Thank you,

    Shardae

    Reply

  4. Hi Jennifer,
    We met recently at Earth Fest and I have been talking to neighbors and friends about having you come present to a group of potential chicken owners, probably 6-8 (not sure if you have a minimum). It would likely be in my backyard in OP if you can do such a thing. Wondering about details, price etc.
    Thank you,
    Bryan Northup

    Reply

  5. Posted by Anu Paruchuri on August 12, 2011 at 1:30 pm

    Hi, my name is Anu Paruchuri. I’m the Vice-Chair for the Chicago Bar Association’s Animal Law Committee. Would you be interesting in speaking at one of our monthly lunchtime meetings? Feel free to email me any time – very intrigued by your work!

    Reply

  6. Posted by Lisa Paraday on August 18, 2011 at 8:30 am

    Good Morning: do you know if having 3hens would be legal in LaGrange?? Thank you!

    Reply

  7. Posted by cheryl munoz on January 27, 2012 at 9:12 am

    Hi, Jen!
    I am a member of the Unitarian Universalist Congregation in Oak Park (Unity Temple) and we are planning a Green Fair for this Spring. Our focus will be on making healthier choices for our homes and I thought raising chickens certainly fit in with our theme. We would like to know if you are interested in presenting/ tabling at our event. We don’t have a date set yet but will soon.

    I really enjoyed your website. Those hens are beautiful!

    All the best,
    Cheryl Munoz
    773.988.6205

    Reply

  8. Posted by Sarah on February 14, 2012 at 10:08 pm

    Hi Jen!

    We are currently looking for an apartment in Chicago and while we know there are landlords out there that are open to a small flock we are at a loss as to where to start in finding one! Any advice? Or anyone else on here know of any landlords??

    Thanks!
    Sarah

    Reply

  9. Posted by Kim Wilson on August 20, 2012 at 11:12 am

    Jennifer, my two chickens have taken to sleeping outside this summer. They like to be on the railings outside the back door. I just figure it’s probably due to the hot weather but even now that it’s cooler they still don’t like to go back in the coop at night. They will go back and lay their eggs in the morning in the coop. Is this some thing I should worry about since winter will be here before long?

    Reply

    • Hi, Kim –
      Yes, try to get them back into the coop. At night they will be easy prey for owls, and winter is just around the corner. As it gets dusk and they head up to the railings, pick them up and put them in the coop. Hopefully they will get used to the coop routine!
      (I need to get your book back to you – it’s in my car!).
      Jen

      Reply

  10. Posted by Susan on January 5, 2013 at 11:18 pm

    Hi Jennifer, We have a 4H poultry group and we were wondering if you would come out to talk with the kids and check out our coop. Can you give me a rough estimate on the cost to the group for this service? We are located near the Oak Forest / Tinley Park area. Susan

    Reply

  11. Posted by Liz on January 22, 2013 at 10:40 am

    Hi Jen,
    I looked up the ordinances for my city – Wheaton and it doesn’t allow for chicken coops outside the home. I have really been considering chickens and wanted to consult with you and now I am so bummed. Is there anything I can do to change the code?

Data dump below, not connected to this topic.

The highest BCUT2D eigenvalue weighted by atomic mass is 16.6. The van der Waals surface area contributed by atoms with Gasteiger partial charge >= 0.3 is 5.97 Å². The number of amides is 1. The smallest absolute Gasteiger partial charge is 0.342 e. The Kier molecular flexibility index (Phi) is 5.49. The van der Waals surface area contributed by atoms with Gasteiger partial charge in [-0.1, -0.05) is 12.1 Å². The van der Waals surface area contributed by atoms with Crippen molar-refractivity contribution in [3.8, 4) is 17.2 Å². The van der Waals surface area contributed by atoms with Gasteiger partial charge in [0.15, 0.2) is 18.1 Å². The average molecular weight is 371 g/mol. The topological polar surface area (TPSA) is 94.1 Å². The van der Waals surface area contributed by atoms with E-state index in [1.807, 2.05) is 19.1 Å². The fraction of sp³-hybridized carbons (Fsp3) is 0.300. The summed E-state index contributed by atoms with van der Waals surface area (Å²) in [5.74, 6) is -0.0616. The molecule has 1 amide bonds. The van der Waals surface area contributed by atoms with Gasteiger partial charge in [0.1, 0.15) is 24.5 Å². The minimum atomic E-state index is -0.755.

Reply

    • Hi, Liz-
      Yes, there are number of measures you can take.
      Get neighbors to write letters to your city council, submit a formal request for a change, present the idea at a town meeting, have neighbors and others in Wheaton sign petitions, ask council members to visit coops in the area to see what backyard chicken keeping is like, etc.
      Arlington Heights is currently working on this process, with a hearing tonight, as are Park Ridge, Glencoe, and a few others.
      I can contact you offline with a few names of people who are working on this. It would be good to come tonight to the board meeting in AH, too.
      Jen

      Reply

  12. Posted by Rebecca V. on January 29, 2013 at 12:07 pm

    Hi Jen,
    I am in the process of setting up our very first coop! I have a coop being built and I have ordered 4 pullets since I don’t have the time to put into chicks. I am at a bit of a loss in terms of getting started, what gear I actually need etc. Do you offer your services in the suburbs?

    Reply

  13. Hi Northeastern Illinois University in Chicago Environmental club The GreenCycleGroup Is celebrating Earth Day with a theme “food for thought” Regarding urban agriculture. We are looking for speakers for a panel session and thought yours would be an interesting take.

    Reply

  14. Hi, We would like to set up a call. One of our hens has a prolapsed vent. We have followed all of the recommendations, but the prolapse is severe and while we have stopped egg production, we have not been successful getting the vent to stay put. We are torn – we have already spent a lot on this hen and are quite fond of her, but, from what we have read, it sounds like even if we can fix the problem now, it is likely to recur. Would love your advice. Thank you.

    Reply

  15. Posted by Leann Lolli on January 9, 2014 at 11:40 am

    What would you charge for showing up for a village meeting as a “chicken expert”? Downers Grove’s council is meeting Tuesday night the 14th.

    Reply